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Arsenal, Spurs set for London derby

BITTER RIVALS
Emmanuel Adebayor's tackle against Santi Cazorla in Nov. 2012 saw the Spurs player sent off.
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Patrick Barclay

Patrick Barclay is one of England's most experienced soccer writers. He has covered the game for every broadsheet newspaper and attended eight World Cups. Barclay is the author of biographies of Jose Mourinho (Further Anatomy of a Winner) and Sir Alex Ferguson (Football - Bloody Hell!) You can follow him on Twitter @paddybarclay.

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LONDON

Although there’s an awful lot of history surrounding the North London derby, one of the most dramatic enactments of the rivalry between Arsenal and Tottenham Hotspur to be renewed in the FA Cup this weekend took place only 14 months ago.

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Emmanuel Adebayor was the central figure. Once of Arsenal, yet a controversial figure whose departure for Manchester City in 2009 had not been a cause of universal mourning among either fans or erstwhile colleagues in the dressing-room, he was clearly pumped up for Spurs’ visit to the Emirates Stadium in the Premier League.

At first the Togolese striker channeled his aggression usefully, putting his team in front after only 10 minutes amid chaos in the Arsenal defense that promised rich pickings for the men in white. But only another few minutes had passed when Adebayor launched a horrific tackle on Santi Cazorla and was sent off.

The dynamic of events changed completely as Per Mertesacker equalized. Lukas Podolski and Olivier Giroud made Arsene Wenger’s side comfortable by half-time and it ended, as the corresponding fixture had done the previous season, 5-2, with further goals from Cazorla and Theo Walcott lending emphasis either side of a consolation from Gareth Bale.

Yes, Gareth Bale. At the end of the season he would leave Spurs for Real Madrid and, despite all the efforts made to replace him, the club panicked last month, sacking coach Andre Villas-Boas. So it’s a first derby as head coach for successor Tim Sherwood.

Indications of an improvement in the spirit of the squad under Sherwood, whose key change was to restore Adebayor – Villas-Boas had become the latest coach to fall out with him – and place the accent on attack, were confirmed on New Year’s Day when Spurs repeated their victory under Villas-Boas at Manchester United last season.

But this is the FA Cup, and now we’ll see how Sherwood fares at the squad game. He’s bound to make changes in order to rest minds and limbs wearied by the hectic festive schedule. Wenger will do the same. But the collision at the Emirates probably means more to Spurs and their fans, who will travel in numbers – the FA stipulate a significantly greater share of seats for the visiting club than the Premier League – in the hope of securing bragging rights.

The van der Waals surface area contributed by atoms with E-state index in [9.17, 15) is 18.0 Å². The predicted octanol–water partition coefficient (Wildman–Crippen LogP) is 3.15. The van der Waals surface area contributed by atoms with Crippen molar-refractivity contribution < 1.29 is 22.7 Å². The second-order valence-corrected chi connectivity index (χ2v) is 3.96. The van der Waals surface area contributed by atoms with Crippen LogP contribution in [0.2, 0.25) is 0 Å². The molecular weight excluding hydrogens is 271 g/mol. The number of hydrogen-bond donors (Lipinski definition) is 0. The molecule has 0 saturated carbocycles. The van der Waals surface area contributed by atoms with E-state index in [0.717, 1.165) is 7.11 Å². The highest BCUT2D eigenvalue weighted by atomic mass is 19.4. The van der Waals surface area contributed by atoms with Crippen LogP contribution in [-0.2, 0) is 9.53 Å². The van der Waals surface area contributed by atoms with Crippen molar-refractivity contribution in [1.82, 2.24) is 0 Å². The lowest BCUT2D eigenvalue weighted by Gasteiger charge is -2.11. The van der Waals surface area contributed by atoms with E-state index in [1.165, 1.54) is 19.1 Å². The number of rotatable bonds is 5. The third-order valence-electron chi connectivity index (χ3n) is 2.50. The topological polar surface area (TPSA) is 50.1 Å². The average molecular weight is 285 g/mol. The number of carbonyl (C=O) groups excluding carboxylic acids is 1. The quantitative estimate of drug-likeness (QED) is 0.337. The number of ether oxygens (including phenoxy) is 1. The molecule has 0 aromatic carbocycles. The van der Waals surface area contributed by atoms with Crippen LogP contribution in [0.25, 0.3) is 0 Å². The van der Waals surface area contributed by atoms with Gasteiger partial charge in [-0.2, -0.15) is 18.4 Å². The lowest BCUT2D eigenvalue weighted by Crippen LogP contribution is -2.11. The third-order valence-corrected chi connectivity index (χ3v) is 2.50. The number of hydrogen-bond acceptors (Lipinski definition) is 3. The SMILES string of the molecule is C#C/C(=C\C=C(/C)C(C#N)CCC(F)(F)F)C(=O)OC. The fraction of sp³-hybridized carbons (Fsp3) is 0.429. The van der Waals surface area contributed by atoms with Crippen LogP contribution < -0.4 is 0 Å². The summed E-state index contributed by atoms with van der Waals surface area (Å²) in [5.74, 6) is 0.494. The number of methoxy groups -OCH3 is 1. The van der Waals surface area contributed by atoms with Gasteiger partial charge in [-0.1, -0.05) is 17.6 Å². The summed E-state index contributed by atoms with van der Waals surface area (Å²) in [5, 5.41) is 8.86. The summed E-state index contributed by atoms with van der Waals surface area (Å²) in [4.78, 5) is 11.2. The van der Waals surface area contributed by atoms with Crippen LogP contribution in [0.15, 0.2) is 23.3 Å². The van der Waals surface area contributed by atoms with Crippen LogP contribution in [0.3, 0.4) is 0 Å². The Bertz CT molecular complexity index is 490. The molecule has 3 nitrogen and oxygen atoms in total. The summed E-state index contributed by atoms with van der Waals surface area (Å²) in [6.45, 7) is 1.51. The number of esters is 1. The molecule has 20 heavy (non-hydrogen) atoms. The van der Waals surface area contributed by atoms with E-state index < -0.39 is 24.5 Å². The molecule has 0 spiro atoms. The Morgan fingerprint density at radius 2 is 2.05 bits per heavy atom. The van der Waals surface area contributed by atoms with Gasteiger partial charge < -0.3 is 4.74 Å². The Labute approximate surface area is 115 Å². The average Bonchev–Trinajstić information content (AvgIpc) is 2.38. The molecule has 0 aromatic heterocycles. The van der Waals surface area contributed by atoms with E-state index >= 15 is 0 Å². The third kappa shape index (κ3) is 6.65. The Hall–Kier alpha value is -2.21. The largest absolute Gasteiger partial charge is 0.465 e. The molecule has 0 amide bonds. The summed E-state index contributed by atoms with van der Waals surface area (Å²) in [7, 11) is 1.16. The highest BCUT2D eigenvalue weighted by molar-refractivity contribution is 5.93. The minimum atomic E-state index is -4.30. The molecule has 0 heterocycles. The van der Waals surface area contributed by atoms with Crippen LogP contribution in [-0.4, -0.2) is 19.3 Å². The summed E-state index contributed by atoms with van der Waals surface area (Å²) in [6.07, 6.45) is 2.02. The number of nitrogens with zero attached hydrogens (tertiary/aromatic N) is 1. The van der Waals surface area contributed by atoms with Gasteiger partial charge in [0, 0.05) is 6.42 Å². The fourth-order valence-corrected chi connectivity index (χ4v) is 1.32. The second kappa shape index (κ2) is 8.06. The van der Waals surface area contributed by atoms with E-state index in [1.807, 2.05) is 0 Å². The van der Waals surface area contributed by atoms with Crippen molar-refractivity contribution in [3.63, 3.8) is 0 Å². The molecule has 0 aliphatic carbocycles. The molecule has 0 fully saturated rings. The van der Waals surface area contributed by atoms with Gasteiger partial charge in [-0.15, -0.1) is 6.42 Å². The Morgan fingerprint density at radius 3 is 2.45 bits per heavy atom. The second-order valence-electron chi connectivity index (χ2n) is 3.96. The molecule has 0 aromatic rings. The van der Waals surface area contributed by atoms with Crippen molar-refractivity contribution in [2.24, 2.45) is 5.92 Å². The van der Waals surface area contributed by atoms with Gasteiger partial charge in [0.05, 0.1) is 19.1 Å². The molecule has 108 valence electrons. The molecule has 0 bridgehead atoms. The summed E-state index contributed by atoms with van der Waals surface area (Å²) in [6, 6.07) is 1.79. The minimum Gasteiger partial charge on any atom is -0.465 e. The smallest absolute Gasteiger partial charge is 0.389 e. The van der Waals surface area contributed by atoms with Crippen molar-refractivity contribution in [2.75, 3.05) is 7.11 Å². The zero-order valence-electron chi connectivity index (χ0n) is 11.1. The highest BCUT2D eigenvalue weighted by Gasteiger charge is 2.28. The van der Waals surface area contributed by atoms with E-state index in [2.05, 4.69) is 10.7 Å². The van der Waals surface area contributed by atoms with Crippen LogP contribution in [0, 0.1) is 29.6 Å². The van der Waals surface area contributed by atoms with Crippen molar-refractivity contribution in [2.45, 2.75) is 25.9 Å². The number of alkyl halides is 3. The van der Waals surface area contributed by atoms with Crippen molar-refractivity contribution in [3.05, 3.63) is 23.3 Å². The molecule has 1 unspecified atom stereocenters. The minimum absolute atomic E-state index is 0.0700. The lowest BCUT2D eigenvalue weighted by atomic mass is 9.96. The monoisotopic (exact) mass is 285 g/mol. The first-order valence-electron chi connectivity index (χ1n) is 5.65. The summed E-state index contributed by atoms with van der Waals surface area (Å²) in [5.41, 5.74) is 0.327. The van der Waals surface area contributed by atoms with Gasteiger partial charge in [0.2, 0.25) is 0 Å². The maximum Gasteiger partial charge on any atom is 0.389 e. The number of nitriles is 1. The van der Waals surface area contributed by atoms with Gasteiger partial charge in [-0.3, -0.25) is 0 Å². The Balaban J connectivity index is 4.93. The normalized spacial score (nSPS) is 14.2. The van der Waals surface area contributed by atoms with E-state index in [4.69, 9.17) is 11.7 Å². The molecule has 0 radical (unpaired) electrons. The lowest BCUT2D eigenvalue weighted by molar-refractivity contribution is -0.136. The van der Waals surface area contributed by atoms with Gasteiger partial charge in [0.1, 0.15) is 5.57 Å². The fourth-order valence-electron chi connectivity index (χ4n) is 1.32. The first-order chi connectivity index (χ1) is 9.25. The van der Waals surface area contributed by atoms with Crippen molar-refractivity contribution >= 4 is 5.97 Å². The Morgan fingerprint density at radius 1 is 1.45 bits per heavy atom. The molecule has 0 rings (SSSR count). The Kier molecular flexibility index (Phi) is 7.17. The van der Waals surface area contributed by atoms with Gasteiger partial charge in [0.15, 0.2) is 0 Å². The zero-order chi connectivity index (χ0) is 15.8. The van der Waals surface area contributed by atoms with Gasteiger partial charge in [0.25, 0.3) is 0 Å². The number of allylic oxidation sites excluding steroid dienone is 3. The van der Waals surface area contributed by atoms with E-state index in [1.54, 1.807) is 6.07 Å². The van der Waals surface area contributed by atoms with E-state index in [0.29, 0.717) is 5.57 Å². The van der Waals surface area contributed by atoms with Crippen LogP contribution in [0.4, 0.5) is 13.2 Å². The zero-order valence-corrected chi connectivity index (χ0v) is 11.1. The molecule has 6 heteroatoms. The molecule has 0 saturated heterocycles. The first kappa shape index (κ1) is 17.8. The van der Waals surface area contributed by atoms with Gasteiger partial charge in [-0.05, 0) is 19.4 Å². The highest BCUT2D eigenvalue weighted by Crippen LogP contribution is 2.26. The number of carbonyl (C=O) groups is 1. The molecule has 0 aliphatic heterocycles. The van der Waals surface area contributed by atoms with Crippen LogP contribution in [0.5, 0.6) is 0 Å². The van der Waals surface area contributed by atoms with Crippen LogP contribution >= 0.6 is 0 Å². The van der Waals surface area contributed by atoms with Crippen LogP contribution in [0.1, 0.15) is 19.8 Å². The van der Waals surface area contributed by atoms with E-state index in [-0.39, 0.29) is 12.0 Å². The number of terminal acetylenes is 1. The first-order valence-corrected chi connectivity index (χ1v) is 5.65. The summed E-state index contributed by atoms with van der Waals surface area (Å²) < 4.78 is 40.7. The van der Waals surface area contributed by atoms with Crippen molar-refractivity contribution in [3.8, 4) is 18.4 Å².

Minds will inevitably be cast back to 1991 and, from Spurs’ point of view, the most memorable FA Cup meeting of the clubs. Arsenal were, as now, league leaders and favorites to win the first semi-final ever staged at Wembley. But Spurs had two special players – Gary Lineker and Paul Gascoigne – and between them they prevailed in style.

The free-kick with which Gazza put Spurs ahead after five minutes is often talked about as one of the greatest, mainly because of the formidable range – some 30 yards – and the quality of the goalkeeper. Yet David Seaman, who had played in the same England team as Gazza and Lineker when they lost on penalties to the Germans in a World Cup semi-final less than a year earlier, was left helpless as the ball raged into his top left-hand corner.

In the 20th minute, Lineker increased Spurs’ lead and, although Alan Smith pulled one back just before half-time, it was Lineker again to settle matters. Spurs went on to beat Nottingham Forest in the final, continuing a tradition of success in years that ended with “1.” But it didn’t apply a decade later when, with the old Wembley bowl a pile of rubble awaiting reconstruction, the rivals were again drawn together at the semi-final stage and locked horns at Old Trafford.

Gary Doherty put Spurs in front, but Patrick Vieira equalized before Robert Pires scored the goal that sent Arsenal to the final at Cardiff’s Millennium Stadium. There, they lost to Liverpool.

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As the years went by, the spectacle of the North London derby seemed to increase. There was a sensational 4-4 tie in October 2008, the tone set by a brilliant long-range lob from David Bentley, now at Spurs after spending his early career with Arsenal. With a few minutes left Arsenal led 4-2, yet Jermain Jenas and Aaron Lennon squeezed in the goals that created equality.

By now the rivalry was more than a century old. It had begun when Arsenal, originally a South London club known as “Woolwich Arsenal” after the national armory situated in that district, was brought across the river by its owner, Sir Henry Norris. The Tottenham response could be summarized as “Not in our back yard,” but Norris bought land, built a stadium and even negotiated a dubious deal after the First World War that saw his team stay in the top division at Spurs’ expense.

The bitterness had been created and, although the details are forgotten by all but a few of the more historically minded among the fans of each side, it survives. Guys like the England defender Sol Campbell, who let his Tottenham contract run down so he could join Arsenal for free, have made sure of that. So, Adebayor’s just the latest in a long line that began with Sir Henry Norris.

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